Called to Pastoral Ministry

June 20, 2012

Rev. Dr. Hunter Powell is a Westminster graduate (M.Div. ’07) and currently associate pastor of Guilford Baptist Church in Washington, D.C., teaming up with fellow Westminster graduate, Mike McKinley (M.Div. ’04).  Guilford Baptist is a church plant of Capitol Hill Baptist Church. “Before I went to Westminster, I was on staff at Capitol Hill for a year. When I had finished my Ph.D., Guilford had grown to the size where they needed another pastor.  Through the timing of it, it turned out to be a perfect place for [my wife and I], since we lived in Northern Virginia, we both had worked at Capitol Hill, and we knew Mike.” Hunter has several roles within the church, including some work with 9Marks Ministries: “I do some preaching, I do a lot of counseling, and I help out with 9Marks Ministries on the issues of church government.”

After graduating from Westminster, Hunter went on to Cambridge to do a Ph.D. in church government.  While at Cambridge, he felt the call to go back into pastoral ministry: “I was really enjoying what I was doing, but I felt like the academic route was not what I wanted to do long-term.  I enjoyed the ministry, it enabled me to encourage people to grow in Christ [and be] able to share the gospel with people…I felt that the Lord could use me more fruitfully in full-time ministry.” He is quick to note however, that his Ph.D. has been invaluable to his time in pastoral ministry, especially in the area of church government. “There is a healthy way to use the academic side of [my study] to serve the church, and that’s going to help [the congregation] think more clearly about polity.”

Pastoral ministry has been a blessing to Hunter in many ways, but most of all because it allows him to see lives change for the sake of Christ. “What excites me is being able to get into people’s lives and let them see how [through] the struggles that they are having, the temptations they battle on a day-to-day basis, [they] can find comfort and resolution through the cross. Being able to shepherd people to the point of repentance and embracing Jesus Christ as their only hope is something that I not only enjoy doing, but enjoy doing because as I watch it happen, I’m humbly reminded that it is Christ at work, not me…it’s so obvious that my ability to convince people is not based on anything I can do, it’s really God and using his Word.”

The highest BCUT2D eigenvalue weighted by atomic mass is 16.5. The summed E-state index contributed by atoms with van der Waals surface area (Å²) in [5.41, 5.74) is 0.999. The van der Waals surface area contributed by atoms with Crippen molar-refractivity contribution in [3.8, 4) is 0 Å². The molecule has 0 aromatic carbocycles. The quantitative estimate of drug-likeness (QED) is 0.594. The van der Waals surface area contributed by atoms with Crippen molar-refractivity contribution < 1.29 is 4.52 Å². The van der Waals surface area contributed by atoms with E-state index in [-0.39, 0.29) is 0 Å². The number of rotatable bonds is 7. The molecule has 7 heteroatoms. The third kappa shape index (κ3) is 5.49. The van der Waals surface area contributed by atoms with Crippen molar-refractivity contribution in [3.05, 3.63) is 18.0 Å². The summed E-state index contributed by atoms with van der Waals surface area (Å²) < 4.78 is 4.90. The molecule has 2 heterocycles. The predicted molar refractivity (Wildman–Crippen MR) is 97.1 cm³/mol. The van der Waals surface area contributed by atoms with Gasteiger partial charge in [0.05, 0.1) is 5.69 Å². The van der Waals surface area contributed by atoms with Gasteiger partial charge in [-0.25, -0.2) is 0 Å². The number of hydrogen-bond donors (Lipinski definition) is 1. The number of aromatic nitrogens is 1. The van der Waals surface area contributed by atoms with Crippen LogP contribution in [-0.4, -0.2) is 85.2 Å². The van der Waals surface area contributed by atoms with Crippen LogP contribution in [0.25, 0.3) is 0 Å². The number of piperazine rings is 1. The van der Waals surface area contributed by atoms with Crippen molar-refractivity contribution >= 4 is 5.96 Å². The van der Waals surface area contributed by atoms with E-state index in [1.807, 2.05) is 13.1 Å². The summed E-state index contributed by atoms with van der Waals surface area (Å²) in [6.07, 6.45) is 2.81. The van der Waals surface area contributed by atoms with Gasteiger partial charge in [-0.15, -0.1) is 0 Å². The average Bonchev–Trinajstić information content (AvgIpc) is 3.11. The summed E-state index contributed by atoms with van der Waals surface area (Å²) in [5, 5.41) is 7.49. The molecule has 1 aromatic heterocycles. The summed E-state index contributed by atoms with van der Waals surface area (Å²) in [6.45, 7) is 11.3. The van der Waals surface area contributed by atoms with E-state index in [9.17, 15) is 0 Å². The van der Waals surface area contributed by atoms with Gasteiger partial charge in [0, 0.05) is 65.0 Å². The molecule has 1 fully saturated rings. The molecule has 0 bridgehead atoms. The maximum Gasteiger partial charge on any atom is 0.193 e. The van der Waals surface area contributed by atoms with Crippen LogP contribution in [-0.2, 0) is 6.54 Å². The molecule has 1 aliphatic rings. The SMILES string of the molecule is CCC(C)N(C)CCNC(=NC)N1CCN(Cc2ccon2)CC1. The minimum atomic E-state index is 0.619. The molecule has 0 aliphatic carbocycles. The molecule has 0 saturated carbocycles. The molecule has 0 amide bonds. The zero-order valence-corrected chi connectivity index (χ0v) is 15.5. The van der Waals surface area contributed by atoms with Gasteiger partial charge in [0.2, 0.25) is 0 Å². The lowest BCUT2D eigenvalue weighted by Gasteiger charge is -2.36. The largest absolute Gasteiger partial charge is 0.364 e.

Hunter’s time at Westminster has been helpful to him now because of the examples provided by some of the faculty here. “When I was there, I really benefitted from men like Richard Gaffin, Vern Poythress, Carl Trueman, and Lane Tipton—people who had a good grasp of biblical theology, but also a healthy balance with systematics.” He has been blessed to see “those men continue to teach truths from our Reformed heritage without being afraid to think innovatively about them.”

Westminster was also influential in his time at Cambridge. “To continue to think about the church and the importance of the church that Christ died for and the importance of honoring God by thinking carefully about church government, that’s certainly something I have grown in tremendously since I left Westminster, but I think Westminster gave me the tools to be able to think about those things clearly.”

Seminary and doctoral studies have been helpful to Hunter, but he recognizes that it is most important for a student to be involved in church ministry to gain important experience. “Before I went to Westminster, a pastor who I trusted very much told me, ‘50% of everything you’ll need to know in the ministry you’ll learn by working at a church.  Westminster is meant to bolster that and encourage that.’  So, I think that your seminary experience is only valuable insofar as you recognize it as being connected to the local church.”

While at seminary, Hunter worked as a pastoral intern for Tenth Presbyterian Church in downtown Philadelphia.  Having that experience helped him remain grounded as he wrestled with many theological issues at seminary. “When someone prepares for a sermon for the end of the week, he may spend 40 hours researching and writing, but the congregation only hears 30 minutes of it.  I think Westminster is very much like that—there is only so much of it that a person experiences when he’s meeting with [a pastor] one-to-one; and all those divisive debates, all those topics that we got hot and heavy over at Westminster, they’re there in the background. …There’s a reason we’re studying these things, and there’s a reason we’re debating them, and that’s ultimately to change lives and point people to Jesus.”

He goes on to provide advice to those seeking to serve the Lord through the ministry: “when you leave seminary, knowledge is very dangerous and you can wield it like a blunt instrument—it could be dangerous to a person in your church… The pastors I tended to be the most impressed with were indeed smart, and had studied a great deal, but were also keenly aware of their own failures and their own struggles and their own sin and their own daily need for a savior.”

Please continue to pray for Hunter Powell and his ministry to the people of Washington, D.C., as he seeks to proclaim the whole counsel of God throughout a changing world. If you’d like to donate to Westminster’s scholarship fund to help students as they prepare for ministry, please click here.